Family Circle (1992) | Dyke Action Machine
Dyke Action Machine!, a two-person public art project founded in 1991 by artist Carrie Moyer and photographer Sue Schaffner, has had a pronounced visual impact on New York City-based artistic activism over the last three decades. DAM! was one of the first queer interventionist art projects to explicitly address the lived experience of American lesbians. Between 1991 and 2004 DAM!’s wheat-pasted poster campaigns appeared regularly throughout the streets of New York City. Dyke Action Machine! has participated in over 40 exhibitions throughout the US and Europe and, most recently, was included in the ground-breaking exhibition “Agitprop!” at the Brooklyn Museum in 2015.
Throughout the 1990s Dyke Action Machine! campaigns presented a hybrid form of public address where civic issues were packaged to fit seamlessly into the commercialized streetscape. The projects inserted lesbian images into recognizably mainstream contexts, revealing the relationship between visual representation and perceived consumer presence. DAM! performed the role of the advertiser, promising the lesbian viewer all the things she’d been denied by the mainstream: power, inclusion, and the public recognition of identity.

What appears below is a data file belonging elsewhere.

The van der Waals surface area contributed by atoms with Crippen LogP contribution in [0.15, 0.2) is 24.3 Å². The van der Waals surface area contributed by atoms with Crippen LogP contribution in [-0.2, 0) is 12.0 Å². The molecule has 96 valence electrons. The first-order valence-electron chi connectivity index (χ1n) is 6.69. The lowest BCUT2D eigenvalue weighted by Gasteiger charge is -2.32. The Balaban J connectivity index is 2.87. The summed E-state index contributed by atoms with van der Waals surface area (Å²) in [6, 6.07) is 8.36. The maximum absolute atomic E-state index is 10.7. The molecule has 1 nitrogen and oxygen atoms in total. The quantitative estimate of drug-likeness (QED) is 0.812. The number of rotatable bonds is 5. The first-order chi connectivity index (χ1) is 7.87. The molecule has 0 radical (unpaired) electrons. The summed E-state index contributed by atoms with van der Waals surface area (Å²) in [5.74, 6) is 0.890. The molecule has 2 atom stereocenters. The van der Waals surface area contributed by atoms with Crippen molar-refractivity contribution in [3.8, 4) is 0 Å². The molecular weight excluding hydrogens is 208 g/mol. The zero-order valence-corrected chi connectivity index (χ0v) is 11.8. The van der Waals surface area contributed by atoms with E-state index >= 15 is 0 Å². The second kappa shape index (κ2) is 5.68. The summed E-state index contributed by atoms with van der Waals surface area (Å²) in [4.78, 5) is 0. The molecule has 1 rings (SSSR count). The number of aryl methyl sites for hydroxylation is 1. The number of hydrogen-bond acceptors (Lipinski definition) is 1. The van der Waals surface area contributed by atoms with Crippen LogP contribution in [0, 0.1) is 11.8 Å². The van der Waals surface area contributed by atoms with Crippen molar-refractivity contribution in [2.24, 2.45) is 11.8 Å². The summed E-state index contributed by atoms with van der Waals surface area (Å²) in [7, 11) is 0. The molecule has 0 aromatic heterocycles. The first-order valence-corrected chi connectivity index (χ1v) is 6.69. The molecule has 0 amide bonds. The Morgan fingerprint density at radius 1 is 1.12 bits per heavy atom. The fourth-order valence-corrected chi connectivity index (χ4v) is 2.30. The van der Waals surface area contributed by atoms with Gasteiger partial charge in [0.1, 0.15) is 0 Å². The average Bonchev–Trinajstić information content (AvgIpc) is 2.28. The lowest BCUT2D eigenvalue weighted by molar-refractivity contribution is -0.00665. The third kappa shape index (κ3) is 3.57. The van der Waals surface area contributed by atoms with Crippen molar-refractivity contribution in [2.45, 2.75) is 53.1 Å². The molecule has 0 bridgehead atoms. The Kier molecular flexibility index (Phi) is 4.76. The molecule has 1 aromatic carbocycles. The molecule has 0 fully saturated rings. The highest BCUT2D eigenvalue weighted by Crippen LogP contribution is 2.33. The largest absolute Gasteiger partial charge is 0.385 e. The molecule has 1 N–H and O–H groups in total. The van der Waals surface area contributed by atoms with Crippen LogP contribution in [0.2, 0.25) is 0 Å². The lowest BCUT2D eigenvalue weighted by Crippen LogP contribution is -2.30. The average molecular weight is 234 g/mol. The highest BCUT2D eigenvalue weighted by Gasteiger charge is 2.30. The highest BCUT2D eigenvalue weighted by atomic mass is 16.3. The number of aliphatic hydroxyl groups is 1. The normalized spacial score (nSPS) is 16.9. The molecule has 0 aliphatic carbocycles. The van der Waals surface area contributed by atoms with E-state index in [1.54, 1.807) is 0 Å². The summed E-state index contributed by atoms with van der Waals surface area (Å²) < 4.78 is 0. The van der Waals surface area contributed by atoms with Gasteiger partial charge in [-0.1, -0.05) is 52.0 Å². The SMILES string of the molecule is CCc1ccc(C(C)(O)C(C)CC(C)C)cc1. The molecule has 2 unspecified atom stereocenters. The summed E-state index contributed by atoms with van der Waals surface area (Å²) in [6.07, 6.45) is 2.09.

A typical DAM! campaign was comprised of 5,000 posters wheat-pasted over the course of one month. Neighborhoods were targeted for both the volume and diversity of pedestrian traffic as well as their long histories as sites for graphic intervention and public discourse. As corporations and activists battled for the ever-dwindling public space in New York City throughout the 1990s, DAM! turned to other modes of propaganda (lightboxes, catalogs, matchbooks, buttons and stickers to name but a few) and distribution (the US Postal Service, the Internet and by hand).
DAM’s second project, Family Circle/Lesbian Family Values (1992), appropriated Family Circle Magazine’s ad campaign that featured hip, tattoo-covered fathers as a means of “freshening up” their brand. DAM!’s six-poster project depicted the fluid, chosen configurations of lesbian families in a direct challenge to the reactionary “Family Values” message deployed by right-wing ideologues as well as the mainstream media. Long before the triumphalist push for gay dads and legalized same-sex marriage, DAM! was questioning heteronormative mimicry as a model of acceptance.
Nearly fifteen years later, DAM! Incorporated (2008) took notice of how lesbians had been both absorbed and fetishized as they have entered the mediated consciousness. Unlike earlier projects that used iconic graphic design or up-to-the-minute advertising as their template, DAM Incorporated was based on the annual report, the most bare-bones yet essential form of corporate communication. In it, lesbianism itself has been converted into a viable and, more importantly, valuable commodity based on public perceptions and projections. DAM Inc. is a hilarious and indispensable guide to selling out.